{
                    if (iface == typeof(ScriptingInterface.IScriptType1))
                    {
                        // yay, we found a script interface, lets create it and run it!

                        // Get the constructor for the current type
                        // you can also specify what creation parameter types you want to pass to it,
                        // so you could possibly pass in data it might need, or a class that it can use to query the host application
                        ConstructorInfo constructor = type.GetConstructor(System.Type.EmptyTypes);
                        if (constructor != null && constructor.IsPublic)
                        {
                            // lets be friendly and only do things legitimitely by only using valid constructors

                            // we specified that we wanted a constructor that doesn't take parameters, so don't pass parameters
                            ScriptingInterface.IScriptType1 scriptObject = constructor.Invoke(null) as ScriptingInterface.IScriptType1;
                            if (scriptObject != null)
                            {
                                //Lets run our script and display its results
                                MessageBox.Show(scriptObject.RunScript(50));
                            }
                            else
                            {
                                // hmmm, for some reason it didn't create the object
                                // this shouldn't happen, as we have been doing checks all along, but we should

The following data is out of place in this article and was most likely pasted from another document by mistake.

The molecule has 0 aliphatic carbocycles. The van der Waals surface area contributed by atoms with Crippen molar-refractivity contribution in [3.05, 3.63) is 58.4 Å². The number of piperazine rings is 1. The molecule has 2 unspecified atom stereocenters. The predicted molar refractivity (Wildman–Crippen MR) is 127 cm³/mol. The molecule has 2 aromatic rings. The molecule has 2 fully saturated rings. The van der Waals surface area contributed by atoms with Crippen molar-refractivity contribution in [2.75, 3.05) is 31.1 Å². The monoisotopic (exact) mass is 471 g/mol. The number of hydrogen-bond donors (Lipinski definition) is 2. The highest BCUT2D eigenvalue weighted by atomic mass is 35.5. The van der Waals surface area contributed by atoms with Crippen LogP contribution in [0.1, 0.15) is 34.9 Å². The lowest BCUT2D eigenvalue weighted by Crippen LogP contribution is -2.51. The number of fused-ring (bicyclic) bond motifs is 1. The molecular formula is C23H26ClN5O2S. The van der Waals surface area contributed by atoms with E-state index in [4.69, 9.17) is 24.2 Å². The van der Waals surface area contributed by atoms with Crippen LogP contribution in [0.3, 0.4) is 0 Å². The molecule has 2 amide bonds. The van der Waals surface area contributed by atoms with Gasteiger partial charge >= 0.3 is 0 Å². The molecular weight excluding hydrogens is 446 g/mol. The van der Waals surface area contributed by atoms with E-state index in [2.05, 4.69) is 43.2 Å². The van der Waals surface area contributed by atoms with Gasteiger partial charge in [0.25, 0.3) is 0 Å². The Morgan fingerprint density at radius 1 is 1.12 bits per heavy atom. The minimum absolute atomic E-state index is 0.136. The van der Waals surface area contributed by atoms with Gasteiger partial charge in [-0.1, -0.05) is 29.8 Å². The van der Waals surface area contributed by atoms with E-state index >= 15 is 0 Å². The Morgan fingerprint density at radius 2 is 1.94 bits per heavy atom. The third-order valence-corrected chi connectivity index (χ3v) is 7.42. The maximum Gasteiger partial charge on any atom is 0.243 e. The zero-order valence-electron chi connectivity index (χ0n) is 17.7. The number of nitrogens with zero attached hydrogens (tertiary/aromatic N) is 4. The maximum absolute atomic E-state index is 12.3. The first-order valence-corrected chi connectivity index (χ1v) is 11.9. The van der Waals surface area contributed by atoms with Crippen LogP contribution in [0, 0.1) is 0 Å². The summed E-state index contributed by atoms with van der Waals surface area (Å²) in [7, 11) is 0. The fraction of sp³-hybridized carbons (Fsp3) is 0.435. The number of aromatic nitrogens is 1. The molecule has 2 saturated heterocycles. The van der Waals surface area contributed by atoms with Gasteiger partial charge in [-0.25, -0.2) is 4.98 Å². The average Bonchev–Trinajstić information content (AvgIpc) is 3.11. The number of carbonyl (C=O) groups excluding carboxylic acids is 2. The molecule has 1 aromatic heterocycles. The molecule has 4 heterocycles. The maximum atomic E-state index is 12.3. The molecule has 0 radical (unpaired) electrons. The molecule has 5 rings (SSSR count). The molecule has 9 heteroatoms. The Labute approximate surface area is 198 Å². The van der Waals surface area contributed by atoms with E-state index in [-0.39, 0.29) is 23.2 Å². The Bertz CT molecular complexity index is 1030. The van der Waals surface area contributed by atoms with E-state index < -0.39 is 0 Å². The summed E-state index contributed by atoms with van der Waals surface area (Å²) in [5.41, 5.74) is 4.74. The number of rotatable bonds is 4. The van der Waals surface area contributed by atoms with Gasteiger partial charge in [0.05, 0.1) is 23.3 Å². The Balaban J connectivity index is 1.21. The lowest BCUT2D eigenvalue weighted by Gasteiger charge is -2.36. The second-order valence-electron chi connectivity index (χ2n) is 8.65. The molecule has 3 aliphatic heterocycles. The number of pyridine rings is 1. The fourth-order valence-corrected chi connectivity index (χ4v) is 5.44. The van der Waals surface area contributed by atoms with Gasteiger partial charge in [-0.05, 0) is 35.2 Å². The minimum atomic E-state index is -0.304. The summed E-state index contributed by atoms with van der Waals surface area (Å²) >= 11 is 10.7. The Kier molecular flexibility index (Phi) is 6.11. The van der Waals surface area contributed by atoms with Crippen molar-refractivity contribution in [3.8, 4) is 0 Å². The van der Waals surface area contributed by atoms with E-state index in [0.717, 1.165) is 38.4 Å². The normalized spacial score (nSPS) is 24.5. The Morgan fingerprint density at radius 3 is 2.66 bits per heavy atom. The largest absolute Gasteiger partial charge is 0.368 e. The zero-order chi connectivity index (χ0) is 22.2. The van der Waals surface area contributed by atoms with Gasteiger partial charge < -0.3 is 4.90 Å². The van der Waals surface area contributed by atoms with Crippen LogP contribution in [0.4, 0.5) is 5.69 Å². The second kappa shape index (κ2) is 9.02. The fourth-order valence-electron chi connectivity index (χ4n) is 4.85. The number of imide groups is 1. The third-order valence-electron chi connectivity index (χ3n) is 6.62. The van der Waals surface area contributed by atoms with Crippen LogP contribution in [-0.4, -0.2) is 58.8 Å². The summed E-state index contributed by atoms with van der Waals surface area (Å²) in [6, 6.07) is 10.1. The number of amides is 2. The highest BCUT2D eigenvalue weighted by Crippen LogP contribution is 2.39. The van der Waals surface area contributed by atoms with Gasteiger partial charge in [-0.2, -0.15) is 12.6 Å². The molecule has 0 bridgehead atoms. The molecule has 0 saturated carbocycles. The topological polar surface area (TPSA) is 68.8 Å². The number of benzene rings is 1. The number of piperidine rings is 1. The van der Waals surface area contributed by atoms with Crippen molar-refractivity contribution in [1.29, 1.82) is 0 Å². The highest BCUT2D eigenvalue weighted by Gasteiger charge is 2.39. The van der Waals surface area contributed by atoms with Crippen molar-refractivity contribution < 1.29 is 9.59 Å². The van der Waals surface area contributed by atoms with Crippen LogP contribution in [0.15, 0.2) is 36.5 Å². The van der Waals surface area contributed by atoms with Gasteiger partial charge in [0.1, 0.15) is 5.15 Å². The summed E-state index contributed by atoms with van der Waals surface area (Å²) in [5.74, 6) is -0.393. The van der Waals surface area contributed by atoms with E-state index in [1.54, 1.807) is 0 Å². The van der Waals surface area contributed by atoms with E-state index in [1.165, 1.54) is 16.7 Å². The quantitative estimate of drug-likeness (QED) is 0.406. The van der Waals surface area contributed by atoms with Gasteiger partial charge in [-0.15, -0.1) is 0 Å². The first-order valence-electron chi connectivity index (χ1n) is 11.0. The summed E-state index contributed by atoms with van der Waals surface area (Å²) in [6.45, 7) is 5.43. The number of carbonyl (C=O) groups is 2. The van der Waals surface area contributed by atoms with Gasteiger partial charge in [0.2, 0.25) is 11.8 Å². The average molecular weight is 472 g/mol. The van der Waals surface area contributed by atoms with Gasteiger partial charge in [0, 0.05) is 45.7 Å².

// inform the user something bad has happened, and possibly request them to send
                                // you the script so you can debug this problem
                            }
                        }
                        else
                        {
                            // and even more friendly and explain that there was no valid constructor
                            // found and thats why this script object wasn't run
                        }
                    }
                }
            }
        }
    }
}

share|improve this answer
    
Do you know if this will work in Mono too, or is it only available on .NET? –  Matthew Scharley Mar 1 '09 at 23:01
    
i don't know, never used Mono –  Grant Peters Mar 1 '09 at 23:37
4  
FYI, and for anyone else that's curious, yes, this does compile and run on Mono just fine. Only need the System reference for the compilation parts. –  Matthew Scharley Mar 2 '09 at 0:50
    
Haha, onomatopoeias. :] –  ANeves Apr 5 '10 at 11:02
1  
+1 nice example –  Justin Jun 10 '10 at 19:12

IronPython. Here's an overview of how to embed it.

share|improve this answer

The PowerShell engine was designed to be easily embedded in an application to make it scriptable. In fact, the PowerShell CLI is just a text based interface to the engine.

Edit: See http://blogs.msdn.com/powershell/archive/2007/08/29/making-applications-scriptable-via-powershell.aspx

share|improve this answer
    
I think this is the best solution because it doesn't add objects to the AppDomain. In .Net you can never unload assemblies or classes. –  Daniel Little Oct 3 '12 at 2:46

Boo language.

share|improve this answer